The bare minimum items that you need for each tree are:

Styro cones
Pipe cleaners

I used 6 inch cones for these trees and that size took 17 pipe cleaners. Of course I went with the sparkly ones.

Insert one end of the first pipe cleaner into the top of the cone about 1/2 an inch.

Bend the pipe cleaner over at a 90 degree angle,


and start curling it in a circle around in a circle on the flat top of the cone.


The stem will spring loose if you don't hold on to it so you'll need to "keep a holt of it" as they say out on the farm.

The first stem should make it over the edge of the flat top on the cone. The nice thing about the sparkly pipe cleaner is that it sort of sticks into the styro a bit to hold on. We'll talk in a minute about the softer pipe cleaner.

When you run out of stem, make an elbow about 1/4 inch long ...

and stick it into the cone.


Insert the next stem right beside the first one and continue to wrap the cone.


Be careful about leaving too much space between each stem or the cone will show through. If you're using white pipe cleaner that's not such an issue. I try to coil the stems so that the ends of the little bristles overlap just a tiny bit.  That seems to be a fairly economical way of doing it but of course you can wrap the pipe cleaner more densely if you prefer. Just remember that you will need more than 17 stems of pipe cleaner if you do.


Wrap the pipe cleaner all the way down to the base of the cone.

Turn about an inch or so of the last stem under the base and insert the end into the styro.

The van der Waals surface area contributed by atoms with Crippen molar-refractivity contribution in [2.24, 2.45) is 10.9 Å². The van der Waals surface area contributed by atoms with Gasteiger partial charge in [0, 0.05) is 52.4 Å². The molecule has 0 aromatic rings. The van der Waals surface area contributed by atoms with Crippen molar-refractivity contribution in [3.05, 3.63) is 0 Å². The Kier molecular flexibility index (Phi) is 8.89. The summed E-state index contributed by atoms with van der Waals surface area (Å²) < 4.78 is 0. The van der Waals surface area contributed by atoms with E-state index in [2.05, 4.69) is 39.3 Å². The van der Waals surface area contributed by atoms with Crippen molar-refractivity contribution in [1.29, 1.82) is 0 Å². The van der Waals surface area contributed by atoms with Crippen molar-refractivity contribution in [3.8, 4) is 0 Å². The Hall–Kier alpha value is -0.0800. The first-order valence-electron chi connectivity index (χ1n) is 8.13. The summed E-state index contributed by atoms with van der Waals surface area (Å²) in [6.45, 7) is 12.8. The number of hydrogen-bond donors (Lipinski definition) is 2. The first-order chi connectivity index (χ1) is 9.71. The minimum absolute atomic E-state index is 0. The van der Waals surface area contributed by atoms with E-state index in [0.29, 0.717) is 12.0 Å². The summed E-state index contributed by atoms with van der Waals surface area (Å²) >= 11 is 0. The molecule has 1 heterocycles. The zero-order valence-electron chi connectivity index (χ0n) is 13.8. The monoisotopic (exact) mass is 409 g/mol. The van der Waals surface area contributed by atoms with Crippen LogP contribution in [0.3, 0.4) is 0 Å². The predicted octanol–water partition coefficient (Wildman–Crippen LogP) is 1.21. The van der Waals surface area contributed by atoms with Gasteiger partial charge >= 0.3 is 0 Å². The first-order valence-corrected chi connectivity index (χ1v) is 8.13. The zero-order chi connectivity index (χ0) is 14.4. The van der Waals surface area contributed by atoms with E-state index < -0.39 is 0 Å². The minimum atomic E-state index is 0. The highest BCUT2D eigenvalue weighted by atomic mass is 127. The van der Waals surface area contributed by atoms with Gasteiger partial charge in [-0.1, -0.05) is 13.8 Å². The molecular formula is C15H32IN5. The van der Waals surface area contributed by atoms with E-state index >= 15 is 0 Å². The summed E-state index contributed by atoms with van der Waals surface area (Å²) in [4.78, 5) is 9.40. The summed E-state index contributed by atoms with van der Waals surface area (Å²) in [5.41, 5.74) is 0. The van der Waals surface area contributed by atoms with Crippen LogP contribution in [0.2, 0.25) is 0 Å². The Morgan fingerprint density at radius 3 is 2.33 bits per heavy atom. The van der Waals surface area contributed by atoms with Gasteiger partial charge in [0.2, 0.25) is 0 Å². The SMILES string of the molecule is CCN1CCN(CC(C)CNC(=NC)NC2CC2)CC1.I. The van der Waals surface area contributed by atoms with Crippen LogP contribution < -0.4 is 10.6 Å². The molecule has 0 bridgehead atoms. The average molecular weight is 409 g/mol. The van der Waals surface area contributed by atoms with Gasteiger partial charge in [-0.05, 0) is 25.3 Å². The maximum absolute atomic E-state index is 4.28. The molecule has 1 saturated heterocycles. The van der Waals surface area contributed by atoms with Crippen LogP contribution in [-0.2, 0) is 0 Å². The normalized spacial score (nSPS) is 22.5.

You can make toppers for your trees if you would like using whatever you have on hand. I had these small ornaments and just ran a pearl pin through each one and stuck it onto the top of the tree. 

You could decorate your tree with sequins or beads if you wanted to but I didn't do that so don't have any pics to show you how cute I'm sure it would be. 

The white tree you see above (in the middle) is made with the sparkly white pipecleaner and got lots of compliments. People had no idea what it was made from. Then we have a fun little Santa's Hat tree made from the softer pipe cleaner. There was a pom pom on top but it apparently went on back to the North Pole, never to be seen again. The white at the top of the Santa Hat tree gave me an ornery time- it didn't want to stay put.

Cut a piece of stem about half an inch, fold it into a "V" and use it to anchor your cantankerous section of stem into place.

For last year's patient Christmas Dinner table, I was working with a lime green and red theme but green Christmas trees are so expected so I made mine red.

We set up one long banquet table so I generally use a long centerpiece that stretches most of the length of the table. I ended up with about half a dozen more trees after I took this photo.

I bought the silver sparkle stars at Michael's. They're foam and a little hot glue gun action was all it took to get them to stay.

The Intern made this centerpiece for our overflow table. So simple but so festive. Maybe it would look nice if the entire thing were set on a silver or glass platter.

So there you go- easy little trees for your Christmas decorating needs. My mind is already churning for this year- maybe an entire Christmas tree forest with trees of different sizes, some fuzzy, some sparkly, maybe some wrapped with ribbon. Oh boy, the possibilities.

And even though this is a Christmas post, don't forget to have a beautiful Thanksgiving.

Wednesday, November 9, 2011

Chrysalis- and I Don't Mean Me

I just finished reading Chrysalis: Maria Sibylla Merian and the Secrets of Metamorphosis by Kim Todd. Maria Merian was born in Frankfurt, Germany and grew up in the family publishing business. Her artistic talents were encouraged and nurtured almost from the day she could hold a paint brush. Ms. Merian was also fascinated by butterflies, moths, caterpillars, and metamorphosis. As a young girl, Maria spent countless hours searching out caterpillars and cocoons to bring home, sketch, and observe, trying to unravel the mystery of insects.